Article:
Indiana's Voter ID law gets a 6-3 passing grade from the Supreme Court:
A majority of the justices were persuaded that combating voter fraud and preserving the integrity of the polling place were important enough objectives to justify the ID law.
As important, Stevens noted, was the failure of opponents to demonstrate the burden that would be placed on elderly and minority groups. The record in the case was almost devoid of any pure numbers indicating the percentage of voters in Indiana who lacked an ID that would allow them to vote, a point underscored at oral argument.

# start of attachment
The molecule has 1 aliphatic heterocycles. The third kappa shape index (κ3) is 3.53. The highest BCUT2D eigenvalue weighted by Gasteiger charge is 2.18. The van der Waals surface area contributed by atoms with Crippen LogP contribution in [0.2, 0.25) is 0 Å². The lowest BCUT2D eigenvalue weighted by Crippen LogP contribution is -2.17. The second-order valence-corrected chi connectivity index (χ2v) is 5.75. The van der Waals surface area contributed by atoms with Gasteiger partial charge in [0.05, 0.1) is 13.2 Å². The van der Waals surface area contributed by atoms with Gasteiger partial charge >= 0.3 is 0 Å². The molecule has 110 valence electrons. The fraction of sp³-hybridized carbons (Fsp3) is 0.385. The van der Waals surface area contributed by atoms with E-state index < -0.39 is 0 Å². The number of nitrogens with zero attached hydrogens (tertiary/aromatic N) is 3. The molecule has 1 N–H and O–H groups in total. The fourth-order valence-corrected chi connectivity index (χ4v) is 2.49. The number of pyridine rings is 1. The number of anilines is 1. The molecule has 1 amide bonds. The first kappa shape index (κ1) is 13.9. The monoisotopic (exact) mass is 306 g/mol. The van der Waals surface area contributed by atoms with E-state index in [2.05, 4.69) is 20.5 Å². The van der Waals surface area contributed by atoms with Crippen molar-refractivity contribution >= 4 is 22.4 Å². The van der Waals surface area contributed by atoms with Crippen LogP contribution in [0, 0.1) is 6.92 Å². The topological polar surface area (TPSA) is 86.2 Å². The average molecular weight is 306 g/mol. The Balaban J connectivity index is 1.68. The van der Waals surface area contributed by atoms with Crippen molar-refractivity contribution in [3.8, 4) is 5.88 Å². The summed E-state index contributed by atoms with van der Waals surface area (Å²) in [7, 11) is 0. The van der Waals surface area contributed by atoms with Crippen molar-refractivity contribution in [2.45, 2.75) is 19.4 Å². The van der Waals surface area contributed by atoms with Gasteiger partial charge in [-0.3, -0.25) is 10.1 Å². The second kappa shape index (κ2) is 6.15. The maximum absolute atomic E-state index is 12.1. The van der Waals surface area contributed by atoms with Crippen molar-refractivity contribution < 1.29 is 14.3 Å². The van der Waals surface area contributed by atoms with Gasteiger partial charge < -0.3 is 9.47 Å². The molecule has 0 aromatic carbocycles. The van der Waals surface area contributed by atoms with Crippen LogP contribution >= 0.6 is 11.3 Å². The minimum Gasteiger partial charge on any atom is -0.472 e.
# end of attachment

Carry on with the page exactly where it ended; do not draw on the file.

It put the justices in the position of being asked to throw out a statute that they recognized served legitimate interest even though there was little evidence of the harm it caused. In the end, they couldn't do it.
Now, you can be sure of being able to rent a video, cash a check or buy an airline ticket on your way to vote.